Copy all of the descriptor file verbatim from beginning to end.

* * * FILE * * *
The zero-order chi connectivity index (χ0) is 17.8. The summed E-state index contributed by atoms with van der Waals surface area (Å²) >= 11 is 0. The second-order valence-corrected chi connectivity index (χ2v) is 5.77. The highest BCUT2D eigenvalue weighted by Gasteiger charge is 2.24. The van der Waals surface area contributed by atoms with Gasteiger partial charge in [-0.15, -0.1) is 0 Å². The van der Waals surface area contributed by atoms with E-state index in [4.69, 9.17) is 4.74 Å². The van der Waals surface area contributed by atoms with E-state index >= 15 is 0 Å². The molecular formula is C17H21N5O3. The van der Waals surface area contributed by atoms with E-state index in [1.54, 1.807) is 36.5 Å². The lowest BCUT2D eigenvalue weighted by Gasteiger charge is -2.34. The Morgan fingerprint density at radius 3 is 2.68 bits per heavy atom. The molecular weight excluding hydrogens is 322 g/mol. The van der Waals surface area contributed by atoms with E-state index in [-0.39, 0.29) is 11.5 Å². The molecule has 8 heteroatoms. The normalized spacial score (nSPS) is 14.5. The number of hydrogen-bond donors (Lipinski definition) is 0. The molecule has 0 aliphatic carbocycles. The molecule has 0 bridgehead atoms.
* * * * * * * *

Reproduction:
The zero-order chi connectivity index (χ0) is 17.8. The summed E-state index contributed by atoms with van der Waals surface area (Å²) >= 11 is 0. The second-order valence-corrected chi connectivity index (χ2v) is 5.77. The highest BCUT2D eigenvalue weighted by Gasteiger charge is 2.24. The van der Waals surface area contributed by atoms with Gasteiger partial charge in [-0.15, -0.1) is 0 Å². The van der Waals surface area contributed by atoms with E-state index in [4.69, 9.17) is 4.74 Å². The van der Waals surface area contributed by atoms with E-state index >= 15 is 0 Å². The molecular formula is C17H21N5O3. The van der Waals surface area contributed by atoms with E-state index in [1.54, 1.807) is 36.5 Å². The lowest BCUT2D eigenvalue weighted by Gasteiger charge is -2.34. The Morgan fingerprint density at radius 3 is 2.68 bits per heavy atom. The molecular weight excluding hydrogens is 322 g/mol. The van der Waals surface area contributed by atoms with E-state index in [-0.39, 0.29) is 11.5 Å². The molecule has 8 heteroatoms. The normalized spacial score (nSPS) is 14.5. The number of hydrogen-bond donors (Lipinski definition) is 0. The molecule has 0 aliphatic carbocycles. The molecule has 0 bridgehead atoms.